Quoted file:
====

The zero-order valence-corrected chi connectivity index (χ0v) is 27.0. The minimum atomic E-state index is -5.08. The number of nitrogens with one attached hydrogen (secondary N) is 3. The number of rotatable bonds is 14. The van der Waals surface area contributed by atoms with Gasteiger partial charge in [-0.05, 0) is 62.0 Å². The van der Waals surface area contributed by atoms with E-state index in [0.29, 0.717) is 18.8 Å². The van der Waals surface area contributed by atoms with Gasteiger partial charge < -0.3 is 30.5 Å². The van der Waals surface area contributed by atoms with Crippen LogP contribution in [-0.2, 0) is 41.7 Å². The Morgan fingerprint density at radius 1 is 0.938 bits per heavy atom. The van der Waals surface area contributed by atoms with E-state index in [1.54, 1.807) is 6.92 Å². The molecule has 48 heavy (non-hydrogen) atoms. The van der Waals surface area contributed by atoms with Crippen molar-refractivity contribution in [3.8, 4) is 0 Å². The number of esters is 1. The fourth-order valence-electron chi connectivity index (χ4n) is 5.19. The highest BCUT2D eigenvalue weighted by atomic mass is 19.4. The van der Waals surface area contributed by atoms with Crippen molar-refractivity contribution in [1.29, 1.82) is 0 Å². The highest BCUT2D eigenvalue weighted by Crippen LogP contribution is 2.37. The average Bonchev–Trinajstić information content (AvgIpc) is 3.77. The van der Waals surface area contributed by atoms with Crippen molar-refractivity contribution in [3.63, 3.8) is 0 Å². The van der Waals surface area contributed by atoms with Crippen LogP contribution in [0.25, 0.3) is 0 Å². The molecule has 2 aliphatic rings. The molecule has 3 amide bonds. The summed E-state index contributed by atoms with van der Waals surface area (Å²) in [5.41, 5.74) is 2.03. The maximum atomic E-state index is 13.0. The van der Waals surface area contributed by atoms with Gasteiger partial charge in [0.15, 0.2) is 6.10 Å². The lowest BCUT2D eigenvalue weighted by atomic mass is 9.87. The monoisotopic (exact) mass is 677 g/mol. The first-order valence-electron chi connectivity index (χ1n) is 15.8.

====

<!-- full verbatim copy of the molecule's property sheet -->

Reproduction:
The zero-order valence-corrected chi connectivity index (χ0v) is 27.0. The minimum atomic E-state index is -5.08. The number of nitrogens with one attached hydrogen (secondary N) is 3. The number of rotatable bonds is 14. The van der Waals surface area contributed by atoms with Gasteiger partial charge in [-0.05, 0) is 62.0 Å². The van der Waals surface area contributed by atoms with E-state index in [0.29, 0.717) is 18.8 Å². The van der Waals surface area contributed by atoms with Gasteiger partial charge < -0.3 is 30.5 Å². The van der Waals surface area contributed by atoms with Crippen LogP contribution in [-0.2, 0) is 41.7 Å². The Morgan fingerprint density at radius 1 is 0.938 bits per heavy atom. The van der Waals surface area contributed by atoms with E-state index in [1.54, 1.807) is 6.92 Å². The molecule has 48 heavy (non-hydrogen) atoms. The van der Waals surface area contributed by atoms with Crippen molar-refractivity contribution in [3.8, 4) is 0 Å². The number of esters is 1. The fourth-order valence-electron chi connectivity index (χ4n) is 5.19. The highest BCUT2D eigenvalue weighted by atomic mass is 19.4. The van der Waals surface area contributed by atoms with Crippen molar-refractivity contribution in [1.29, 1.82) is 0 Å². The highest BCUT2D eigenvalue weighted by Crippen LogP contribution is 2.37. The average Bonchev–Trinajstić information content (AvgIpc) is 3.77. The van der Waals surface area contributed by atoms with Crippen molar-refractivity contribution in [3.63, 3.8) is 0 Å². The van der Waals surface area contributed by atoms with Crippen LogP contribution in [0.25, 0.3) is 0 Å². The molecule has 2 aliphatic rings. The molecule has 3 amide bonds. The summed E-state index contributed by atoms with van der Waals surface area (Å²) in [5.41, 5.74) is 2.03. The maximum atomic E-state index is 13.0. The van der Waals surface area contributed by atoms with Gasteiger partial charge in [0.15, 0.2) is 6.10 Å². The lowest BCUT2D eigenvalue weighted by atomic mass is 9.87. The monoisotopic (exact) mass is 677 g/mol. The first-order valence-electron chi connectivity index (χ1n) is 15.8.